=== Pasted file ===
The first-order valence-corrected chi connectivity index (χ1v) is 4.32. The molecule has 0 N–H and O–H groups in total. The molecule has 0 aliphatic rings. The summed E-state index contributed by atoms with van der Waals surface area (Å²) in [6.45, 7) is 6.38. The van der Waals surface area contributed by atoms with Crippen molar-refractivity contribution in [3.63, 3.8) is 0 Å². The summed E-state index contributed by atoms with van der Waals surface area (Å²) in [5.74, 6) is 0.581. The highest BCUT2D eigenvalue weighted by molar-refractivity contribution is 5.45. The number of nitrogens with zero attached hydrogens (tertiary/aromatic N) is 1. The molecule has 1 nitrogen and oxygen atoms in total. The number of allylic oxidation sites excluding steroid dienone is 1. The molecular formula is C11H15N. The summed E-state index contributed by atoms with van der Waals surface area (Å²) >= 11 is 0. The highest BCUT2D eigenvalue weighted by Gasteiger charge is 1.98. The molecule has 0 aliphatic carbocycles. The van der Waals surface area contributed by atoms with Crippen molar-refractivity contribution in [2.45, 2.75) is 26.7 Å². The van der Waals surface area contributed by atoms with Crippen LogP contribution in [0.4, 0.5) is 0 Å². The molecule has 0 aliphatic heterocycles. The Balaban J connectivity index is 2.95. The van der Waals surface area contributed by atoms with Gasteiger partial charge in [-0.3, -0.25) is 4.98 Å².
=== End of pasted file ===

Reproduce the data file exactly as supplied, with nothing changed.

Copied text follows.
The first-order valence-corrected chi connectivity index (χ1v) is 4.32. The molecule has 0 N–H and O–H groups in total. The molecule has 0 aliphatic rings. The summed E-state index contributed by atoms with van der Waals surface area (Å²) in [6.45, 7) is 6.38. The van der Waals surface area contributed by atoms with Crippen molar-refractivity contribution in [3.63, 3.8) is 0 Å². The summed E-state index contributed by atoms with van der Waals surface area (Å²) in [5.74, 6) is 0.581. The highest BCUT2D eigenvalue weighted by molar-refractivity contribution is 5.45. The number of nitrogens with zero attached hydrogens (tertiary/aromatic N) is 1. The molecule has 1 nitrogen and oxygen atoms in total. The number of allylic oxidation sites excluding steroid dienone is 1. The molecular formula is C11H15N. The summed E-state index contributed by atoms with van der Waals surface area (Å²) >= 11 is 0. The highest BCUT2D eigenvalue weighted by Gasteiger charge is 1.98. The molecule has 0 aliphatic carbocycles. The van der Waals surface area contributed by atoms with Crippen molar-refractivity contribution in [2.45, 2.75) is 26.7 Å². The van der Waals surface area contributed by atoms with Crippen LogP contribution in [0.4, 0.5) is 0 Å². The molecule has 0 aliphatic heterocycles. The Balaban J connectivity index is 2.95. The van der Waals surface area contributed by atoms with Gasteiger partial charge in [-0.3, -0.25) is 4.98 Å².